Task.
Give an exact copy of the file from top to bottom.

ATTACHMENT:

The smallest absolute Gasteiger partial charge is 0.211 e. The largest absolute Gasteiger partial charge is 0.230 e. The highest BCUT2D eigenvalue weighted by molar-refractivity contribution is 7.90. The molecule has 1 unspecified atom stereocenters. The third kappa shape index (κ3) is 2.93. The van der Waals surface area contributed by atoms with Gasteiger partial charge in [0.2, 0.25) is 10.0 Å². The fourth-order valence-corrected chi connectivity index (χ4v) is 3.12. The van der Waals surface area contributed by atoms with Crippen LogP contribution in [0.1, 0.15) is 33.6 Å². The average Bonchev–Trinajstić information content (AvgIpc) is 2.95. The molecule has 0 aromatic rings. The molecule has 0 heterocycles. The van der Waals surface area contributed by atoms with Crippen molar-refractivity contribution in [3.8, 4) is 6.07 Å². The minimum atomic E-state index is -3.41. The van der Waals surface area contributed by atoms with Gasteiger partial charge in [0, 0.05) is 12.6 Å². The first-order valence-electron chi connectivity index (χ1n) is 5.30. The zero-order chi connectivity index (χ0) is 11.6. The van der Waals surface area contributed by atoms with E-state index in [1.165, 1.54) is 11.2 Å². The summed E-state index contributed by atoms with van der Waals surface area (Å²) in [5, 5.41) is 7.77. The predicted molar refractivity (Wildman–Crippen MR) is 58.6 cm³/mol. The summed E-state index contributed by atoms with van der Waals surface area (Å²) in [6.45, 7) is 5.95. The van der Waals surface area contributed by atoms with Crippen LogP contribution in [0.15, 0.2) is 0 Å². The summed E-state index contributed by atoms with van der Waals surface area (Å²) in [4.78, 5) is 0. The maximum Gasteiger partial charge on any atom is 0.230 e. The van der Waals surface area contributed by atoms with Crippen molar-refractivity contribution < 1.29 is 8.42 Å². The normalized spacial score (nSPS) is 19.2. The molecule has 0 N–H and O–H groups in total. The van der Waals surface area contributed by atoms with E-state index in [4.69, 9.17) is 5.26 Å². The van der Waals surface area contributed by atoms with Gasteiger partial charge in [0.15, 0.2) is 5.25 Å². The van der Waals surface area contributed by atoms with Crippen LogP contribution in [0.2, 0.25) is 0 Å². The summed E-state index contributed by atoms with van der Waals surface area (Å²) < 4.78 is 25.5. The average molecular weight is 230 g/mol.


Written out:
The smallest absolute Gasteiger partial charge is 0.211 e. The largest absolute Gasteiger partial charge is 0.230 e. The highest BCUT2D eigenvalue weighted by molar-refractivity contribution is 7.90. The molecule has 1 unspecified atom stereocenters. The third kappa shape index (κ3) is 2.93. The van der Waals surface area contributed by atoms with Gasteiger partial charge in [0.2, 0.25) is 10.0 Å². The fourth-order valence-corrected chi connectivity index (χ4v) is 3.12. The van der Waals surface area contributed by atoms with Crippen LogP contribution in [0.1, 0.15) is 33.6 Å². The average Bonchev–Trinajstić information content (AvgIpc) is 2.95. The molecule has 0 aromatic rings. The molecule has 0 heterocycles. The van der Waals surface area contributed by atoms with Crippen molar-refractivity contribution in [3.8, 4) is 6.07 Å². The minimum atomic E-state index is -3.41. The van der Waals surface area contributed by atoms with Gasteiger partial charge in [0, 0.05) is 12.6 Å². The first-order valence-electron chi connectivity index (χ1n) is 5.30. The zero-order chi connectivity index (χ0) is 11.6. The van der Waals surface area contributed by atoms with E-state index in [1.165, 1.54) is 11.2 Å². The summed E-state index contributed by atoms with van der Waals surface area (Å²) in [5, 5.41) is 7.77. The predicted molar refractivity (Wildman–Crippen MR) is 58.6 cm³/mol. The summed E-state index contributed by atoms with van der Waals surface area (Å²) in [6.45, 7) is 5.95. The van der Waals surface area contributed by atoms with Crippen LogP contribution in [0.15, 0.2) is 0 Å². The summed E-state index contributed by atoms with van der Waals surface area (Å²) in [4.78, 5) is 0. The maximum Gasteiger partial charge on any atom is 0.230 e. The van der Waals surface area contributed by atoms with Crippen molar-refractivity contribution < 1.29 is 8.42 Å². The normalized spacial score (nSPS) is 19.2. The molecule has 0 N–H and O–H groups in total. The van der Waals surface area contributed by atoms with E-state index in [4.69, 9.17) is 5.26 Å². The van der Waals surface area contributed by atoms with Gasteiger partial charge in [0.15, 0.2) is 5.25 Å². The van der Waals surface area contributed by atoms with Crippen LogP contribution in [0.2, 0.25) is 0 Å². The summed E-state index contributed by atoms with van der Waals surface area (Å²) < 4.78 is 25.5. The average molecular weight is 230 g/mol.